BERLIN (dpa-AFX) - After a long struggle, the German government has agreed on a strategy for the construction of hydrogen-capable gas-fired power plants in Germany. Federal Chancellor Olaf Scholz (SPD), Economics Minister Robert Habeck (Greens) and Finance Minister Christian Lindner (FDP) have agreed on the key elements of a power plant strategy as well as specifications for further projects, according to a joint statement on Monday.

According to the statement, the power plant strategy should create the framework for investments in modern, highly flexible and climate-friendly power plants that are capable of running on hydrogen in the future. In the short term, new power plant capacities of up to four times 2.5 gigawatts of hydrogen-capable gas-fired power plants are to be put out to tender. The requirements are to be financed from the Climate and Transformation Fund, a special federal fund.

According to coalition circles, the costs amount to around 16 billion euros over the next 20 years or so.

According to the announcement, it was agreed that concepts for a so-called capacity mechanism should be developed. A political agreement on this should be reached within the German government by summer 2024 at the latest. Such a mechanism could be used in a few years to reward operators for maintaining power plant capacities.

It was also stated that the planning and approval procedures for the power plants included in the power plant strategy should be substantially accelerated. The agreement reached on the power plant strategy will be discussed with the EU Commission in Brussels.

This was preceded by lengthy negotiations within the German government, particularly between Scholz, Habeck and Lindner.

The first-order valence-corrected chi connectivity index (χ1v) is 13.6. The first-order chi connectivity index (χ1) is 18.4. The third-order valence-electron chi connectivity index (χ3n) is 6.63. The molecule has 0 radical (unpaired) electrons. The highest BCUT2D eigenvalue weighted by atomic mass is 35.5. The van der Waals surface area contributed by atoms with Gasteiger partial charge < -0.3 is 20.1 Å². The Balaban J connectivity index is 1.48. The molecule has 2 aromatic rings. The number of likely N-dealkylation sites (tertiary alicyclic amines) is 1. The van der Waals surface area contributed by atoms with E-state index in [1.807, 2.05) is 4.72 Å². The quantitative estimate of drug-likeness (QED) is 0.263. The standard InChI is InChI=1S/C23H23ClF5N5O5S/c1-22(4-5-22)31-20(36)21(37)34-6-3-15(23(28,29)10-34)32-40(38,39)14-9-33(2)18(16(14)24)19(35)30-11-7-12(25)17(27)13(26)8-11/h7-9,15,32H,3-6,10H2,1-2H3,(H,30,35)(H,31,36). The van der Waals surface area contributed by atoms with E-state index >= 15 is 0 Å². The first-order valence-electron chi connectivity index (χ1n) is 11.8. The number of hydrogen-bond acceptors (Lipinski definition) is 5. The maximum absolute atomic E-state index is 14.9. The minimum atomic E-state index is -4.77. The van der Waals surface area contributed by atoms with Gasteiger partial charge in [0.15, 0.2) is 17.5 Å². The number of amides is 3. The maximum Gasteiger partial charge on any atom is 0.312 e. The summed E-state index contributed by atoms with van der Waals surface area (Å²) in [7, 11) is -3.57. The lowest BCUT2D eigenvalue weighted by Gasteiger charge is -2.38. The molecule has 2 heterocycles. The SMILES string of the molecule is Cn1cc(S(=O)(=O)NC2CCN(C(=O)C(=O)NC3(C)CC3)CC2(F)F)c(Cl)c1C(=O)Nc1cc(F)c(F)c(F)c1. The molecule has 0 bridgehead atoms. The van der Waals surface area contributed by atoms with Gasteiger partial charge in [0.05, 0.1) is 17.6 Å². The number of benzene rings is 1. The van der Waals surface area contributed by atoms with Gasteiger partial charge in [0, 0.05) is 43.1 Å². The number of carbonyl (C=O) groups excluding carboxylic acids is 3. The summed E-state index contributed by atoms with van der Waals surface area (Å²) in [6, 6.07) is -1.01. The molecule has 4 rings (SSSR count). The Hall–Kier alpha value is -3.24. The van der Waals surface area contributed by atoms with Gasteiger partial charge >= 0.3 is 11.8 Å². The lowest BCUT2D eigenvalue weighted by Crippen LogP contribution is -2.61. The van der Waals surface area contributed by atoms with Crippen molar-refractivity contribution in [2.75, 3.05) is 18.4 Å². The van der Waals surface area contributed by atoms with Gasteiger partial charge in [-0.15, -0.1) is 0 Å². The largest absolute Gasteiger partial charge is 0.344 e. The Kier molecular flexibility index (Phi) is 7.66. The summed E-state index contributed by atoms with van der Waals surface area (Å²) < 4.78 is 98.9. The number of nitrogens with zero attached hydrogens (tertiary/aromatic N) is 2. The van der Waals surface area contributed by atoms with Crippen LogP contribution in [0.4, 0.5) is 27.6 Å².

The energy sector has long been waiting for a strategy for the construction of hydrogen-capable gas-fired power plants by 2030, by which time renewable energy plants are to be massively expanded. The German government's target is for 80 percent of electricity to come from renewable energy sources by 2030. Currently, it is just over half.

The new gas-fired power plants are intended to step in during "dark doldrums" - when there is no wind and no sunshine - to cover the demand for electricity. However, energy companies have so far shied away from investing because the new power plants are not profitable.

Habeck had spoken out in favor of a state demand that could run into the billions. FDP politicians had pointed out the high costs of a requirement and called for "openness to technology".

The traffic light coalition had agreed to "ideally" bring forward the coal phase-out to 2030 in order to prevent the emission of climate-damaging carbon dioxide. So far, however, an eight-year earlier phase-out has only been agreed in the Rhineland coalfield. It is controversial in the coalfields in eastern Germany. New gas-fired power plants could primarily replace coal-fired power plants. They are initially to be operated with natural gas, but then increasingly with climate-friendly hydrogen./hoe/DP/men